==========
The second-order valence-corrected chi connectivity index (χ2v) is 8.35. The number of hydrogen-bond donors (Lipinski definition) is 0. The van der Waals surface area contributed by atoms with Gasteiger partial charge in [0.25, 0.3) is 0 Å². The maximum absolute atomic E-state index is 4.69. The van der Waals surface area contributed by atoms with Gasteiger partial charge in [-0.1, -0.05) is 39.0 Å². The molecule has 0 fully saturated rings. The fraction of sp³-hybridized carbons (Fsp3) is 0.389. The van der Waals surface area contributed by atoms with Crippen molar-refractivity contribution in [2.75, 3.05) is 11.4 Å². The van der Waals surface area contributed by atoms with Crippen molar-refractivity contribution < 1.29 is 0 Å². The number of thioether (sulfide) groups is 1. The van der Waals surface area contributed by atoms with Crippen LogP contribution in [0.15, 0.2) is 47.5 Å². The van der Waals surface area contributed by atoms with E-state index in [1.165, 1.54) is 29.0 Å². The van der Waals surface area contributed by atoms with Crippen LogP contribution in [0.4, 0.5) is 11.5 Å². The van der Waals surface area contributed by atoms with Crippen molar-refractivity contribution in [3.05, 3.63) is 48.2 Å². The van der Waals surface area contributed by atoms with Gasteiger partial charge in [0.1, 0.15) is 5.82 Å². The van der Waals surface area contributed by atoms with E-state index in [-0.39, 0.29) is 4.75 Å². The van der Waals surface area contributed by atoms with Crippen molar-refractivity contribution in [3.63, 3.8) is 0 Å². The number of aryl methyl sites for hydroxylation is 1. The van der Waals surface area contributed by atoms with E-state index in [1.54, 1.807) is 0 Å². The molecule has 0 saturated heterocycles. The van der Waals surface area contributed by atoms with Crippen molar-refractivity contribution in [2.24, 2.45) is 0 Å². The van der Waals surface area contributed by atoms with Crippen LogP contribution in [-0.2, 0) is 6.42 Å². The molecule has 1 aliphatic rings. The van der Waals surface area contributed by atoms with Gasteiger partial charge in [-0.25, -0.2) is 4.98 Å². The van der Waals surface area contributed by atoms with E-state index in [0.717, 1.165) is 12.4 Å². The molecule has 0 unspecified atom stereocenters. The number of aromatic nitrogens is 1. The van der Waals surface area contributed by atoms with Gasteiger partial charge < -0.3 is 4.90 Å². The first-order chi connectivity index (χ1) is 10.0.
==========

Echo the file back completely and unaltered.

The second-order valence-corrected chi connectivity index (χ2v) is 8.35. The number of hydrogen-bond donors (Lipinski definition) is 0. The van der Waals surface area contributed by atoms with Gasteiger partial charge in [0.25, 0.3) is 0 Å². The maximum absolute atomic E-state index is 4.69. The van der Waals surface area contributed by atoms with Gasteiger partial charge in [-0.1, -0.05) is 39.0 Å². The molecule has 0 fully saturated rings. The fraction of sp³-hybridized carbons (Fsp3) is 0.389. The van der Waals surface area contributed by atoms with Crippen molar-refractivity contribution in [2.75, 3.05) is 11.4 Å². The van der Waals surface area contributed by atoms with Crippen molar-refractivity contribution < 1.29 is 0 Å². The number of thioether (sulfide) groups is 1. The van der Waals surface area contributed by atoms with Crippen LogP contribution in [0.15, 0.2) is 47.5 Å². The van der Waals surface area contributed by atoms with E-state index in [1.165, 1.54) is 29.0 Å². The van der Waals surface area contributed by atoms with Crippen LogP contribution in [0.4, 0.5) is 11.5 Å². The van der Waals surface area contributed by atoms with Crippen molar-refractivity contribution in [3.05, 3.63) is 48.2 Å². The van der Waals surface area contributed by atoms with Gasteiger partial charge in [0.1, 0.15) is 5.82 Å². The van der Waals surface area contributed by atoms with E-state index in [-0.39, 0.29) is 4.75 Å². The van der Waals surface area contributed by atoms with Crippen molar-refractivity contribution in [3.63, 3.8) is 0 Å². The number of aryl methyl sites for hydroxylation is 1. The van der Waals surface area contributed by atoms with E-state index in [1.54, 1.807) is 0 Å². The molecule has 0 saturated heterocycles. The van der Waals surface area contributed by atoms with Crippen molar-refractivity contribution in [2.24, 2.45) is 0 Å². The van der Waals surface area contributed by atoms with Crippen LogP contribution in [-0.2, 0) is 6.42 Å². The molecule has 1 aliphatic rings. The van der Waals surface area contributed by atoms with Gasteiger partial charge in [-0.25, -0.2) is 4.98 Å². The van der Waals surface area contributed by atoms with E-state index in [0.717, 1.165) is 12.4 Å². The molecule has 0 unspecified atom stereocenters. The number of aromatic nitrogens is 1. The van der Waals surface area contributed by atoms with Gasteiger partial charge < -0.3 is 4.90 Å². The first-order chi connectivity index (χ1) is 10.0.